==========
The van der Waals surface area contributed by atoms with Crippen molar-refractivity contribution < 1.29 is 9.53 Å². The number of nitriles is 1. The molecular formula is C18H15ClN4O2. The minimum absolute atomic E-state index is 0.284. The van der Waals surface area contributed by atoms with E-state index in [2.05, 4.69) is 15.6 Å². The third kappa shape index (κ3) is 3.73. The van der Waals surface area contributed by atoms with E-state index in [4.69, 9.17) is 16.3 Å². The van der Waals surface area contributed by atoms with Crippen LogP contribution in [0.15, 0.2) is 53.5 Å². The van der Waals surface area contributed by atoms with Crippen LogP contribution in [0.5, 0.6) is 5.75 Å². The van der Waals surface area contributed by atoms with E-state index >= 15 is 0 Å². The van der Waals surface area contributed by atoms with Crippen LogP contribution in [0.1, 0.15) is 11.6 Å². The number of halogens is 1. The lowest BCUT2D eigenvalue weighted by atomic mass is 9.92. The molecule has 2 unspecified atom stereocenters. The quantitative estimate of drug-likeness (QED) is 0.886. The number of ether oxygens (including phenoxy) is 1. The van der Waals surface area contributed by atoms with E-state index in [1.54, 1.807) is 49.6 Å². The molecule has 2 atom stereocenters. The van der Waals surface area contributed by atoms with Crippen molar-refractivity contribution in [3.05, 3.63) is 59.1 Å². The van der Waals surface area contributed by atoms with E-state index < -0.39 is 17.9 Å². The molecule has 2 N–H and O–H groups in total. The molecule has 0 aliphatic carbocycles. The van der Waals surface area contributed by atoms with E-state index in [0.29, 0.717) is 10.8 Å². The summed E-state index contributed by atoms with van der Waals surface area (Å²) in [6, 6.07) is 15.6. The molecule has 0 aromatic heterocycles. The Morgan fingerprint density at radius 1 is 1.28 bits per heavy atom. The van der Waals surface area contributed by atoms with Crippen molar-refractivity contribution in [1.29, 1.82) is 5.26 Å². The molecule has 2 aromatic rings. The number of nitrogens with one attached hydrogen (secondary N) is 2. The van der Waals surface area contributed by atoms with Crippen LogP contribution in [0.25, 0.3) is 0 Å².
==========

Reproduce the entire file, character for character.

The van der Waals surface area contributed by atoms with Crippen molar-refractivity contribution < 1.29 is 9.53 Å². The number of nitriles is 1. The molecular formula is C18H15ClN4O2. The minimum absolute atomic E-state index is 0.284. The van der Waals surface area contributed by atoms with E-state index in [2.05, 4.69) is 15.6 Å². The third kappa shape index (κ3) is 3.73. The van der Waals surface area contributed by atoms with E-state index in [4.69, 9.17) is 16.3 Å². The van der Waals surface area contributed by atoms with Crippen LogP contribution in [0.15, 0.2) is 53.5 Å². The van der Waals surface area contributed by atoms with Crippen LogP contribution in [0.5, 0.6) is 5.75 Å². The van der Waals surface area contributed by atoms with E-state index >= 15 is 0 Å². The van der Waals surface area contributed by atoms with Crippen LogP contribution in [0.1, 0.15) is 11.6 Å². The number of halogens is 1. The lowest BCUT2D eigenvalue weighted by atomic mass is 9.92. The molecule has 2 unspecified atom stereocenters. The quantitative estimate of drug-likeness (QED) is 0.886. The number of ether oxygens (including phenoxy) is 1. The van der Waals surface area contributed by atoms with E-state index in [1.54, 1.807) is 49.6 Å². The molecule has 2 atom stereocenters. The van der Waals surface area contributed by atoms with Crippen molar-refractivity contribution in [3.05, 3.63) is 59.1 Å². The van der Waals surface area contributed by atoms with E-state index < -0.39 is 17.9 Å². The molecule has 2 N–H and O–H groups in total. The molecule has 0 aliphatic carbocycles. The van der Waals surface area contributed by atoms with E-state index in [0.29, 0.717) is 10.8 Å². The summed E-state index contributed by atoms with van der Waals surface area (Å²) in [6, 6.07) is 15.6. The molecule has 0 aromatic heterocycles. The Morgan fingerprint density at radius 1 is 1.28 bits per heavy atom. The van der Waals surface area contributed by atoms with Crippen molar-refractivity contribution in [1.29, 1.82) is 5.26 Å². The molecule has 2 aromatic rings. The number of nitrogens with one attached hydrogen (secondary N) is 2. The van der Waals surface area contributed by atoms with Crippen LogP contribution in [0.25, 0.3) is 0 Å².